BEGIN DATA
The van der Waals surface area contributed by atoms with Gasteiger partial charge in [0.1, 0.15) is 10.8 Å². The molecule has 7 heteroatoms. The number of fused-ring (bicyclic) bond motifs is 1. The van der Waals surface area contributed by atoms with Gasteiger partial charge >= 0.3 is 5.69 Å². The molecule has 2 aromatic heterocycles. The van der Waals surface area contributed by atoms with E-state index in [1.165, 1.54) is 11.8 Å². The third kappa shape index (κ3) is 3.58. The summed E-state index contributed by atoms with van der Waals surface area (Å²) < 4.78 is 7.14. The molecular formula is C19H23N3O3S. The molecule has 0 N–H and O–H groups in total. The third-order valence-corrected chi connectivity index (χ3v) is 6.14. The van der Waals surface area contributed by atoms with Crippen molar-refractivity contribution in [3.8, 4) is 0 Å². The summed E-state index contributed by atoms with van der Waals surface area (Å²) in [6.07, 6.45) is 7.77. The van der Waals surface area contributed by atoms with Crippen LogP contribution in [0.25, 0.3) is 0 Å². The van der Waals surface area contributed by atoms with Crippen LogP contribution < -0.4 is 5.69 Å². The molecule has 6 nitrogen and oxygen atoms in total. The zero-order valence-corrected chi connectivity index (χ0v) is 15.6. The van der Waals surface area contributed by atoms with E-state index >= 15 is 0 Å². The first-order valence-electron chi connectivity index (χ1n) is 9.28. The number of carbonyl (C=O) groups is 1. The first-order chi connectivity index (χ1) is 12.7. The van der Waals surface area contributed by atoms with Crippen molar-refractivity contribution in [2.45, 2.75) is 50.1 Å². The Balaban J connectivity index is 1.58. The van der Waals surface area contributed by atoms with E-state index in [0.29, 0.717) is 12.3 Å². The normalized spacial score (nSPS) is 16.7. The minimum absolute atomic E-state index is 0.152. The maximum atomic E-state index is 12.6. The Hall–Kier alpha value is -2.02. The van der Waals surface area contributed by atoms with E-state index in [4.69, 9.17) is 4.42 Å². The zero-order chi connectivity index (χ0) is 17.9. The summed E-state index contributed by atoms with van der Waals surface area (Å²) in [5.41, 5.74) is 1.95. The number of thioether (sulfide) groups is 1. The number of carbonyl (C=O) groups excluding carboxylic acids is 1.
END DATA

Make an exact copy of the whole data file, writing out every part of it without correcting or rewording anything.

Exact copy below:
The van der Waals surface area contributed by atoms with Gasteiger partial charge in [0.1, 0.15) is 10.8 Å². The molecule has 7 heteroatoms. The number of fused-ring (bicyclic) bond motifs is 1. The van der Waals surface area contributed by atoms with Gasteiger partial charge >= 0.3 is 5.69 Å². The molecule has 2 aromatic heterocycles. The van der Waals surface area contributed by atoms with E-state index in [1.165, 1.54) is 11.8 Å². The third kappa shape index (κ3) is 3.58. The summed E-state index contributed by atoms with van der Waals surface area (Å²) < 4.78 is 7.14. The molecular formula is C19H23N3O3S. The molecule has 0 N–H and O–H groups in total. The third-order valence-corrected chi connectivity index (χ3v) is 6.14. The van der Waals surface area contributed by atoms with Crippen molar-refractivity contribution in [3.8, 4) is 0 Å². The summed E-state index contributed by atoms with van der Waals surface area (Å²) in [6.07, 6.45) is 7.77. The van der Waals surface area contributed by atoms with Crippen LogP contribution in [0.25, 0.3) is 0 Å². The van der Waals surface area contributed by atoms with Crippen LogP contribution < -0.4 is 5.69 Å². The molecule has 6 nitrogen and oxygen atoms in total. The zero-order valence-corrected chi connectivity index (χ0v) is 15.6. The van der Waals surface area contributed by atoms with E-state index >= 15 is 0 Å². The first-order valence-electron chi connectivity index (χ1n) is 9.28. The number of carbonyl (C=O) groups is 1. The first-order chi connectivity index (χ1) is 12.7. The van der Waals surface area contributed by atoms with Crippen molar-refractivity contribution in [2.45, 2.75) is 50.1 Å². The Balaban J connectivity index is 1.58. The van der Waals surface area contributed by atoms with E-state index in [0.29, 0.717) is 12.3 Å². The normalized spacial score (nSPS) is 16.7. The minimum absolute atomic E-state index is 0.152. The maximum atomic E-state index is 12.6. The Hall–Kier alpha value is -2.02. The van der Waals surface area contributed by atoms with E-state index in [4.69, 9.17) is 4.42 Å². The zero-order chi connectivity index (χ0) is 17.9. The summed E-state index contributed by atoms with van der Waals surface area (Å²) in [5.41, 5.74) is 1.95. The number of thioether (sulfide) groups is 1. The number of carbonyl (C=O) groups excluding carboxylic acids is 1.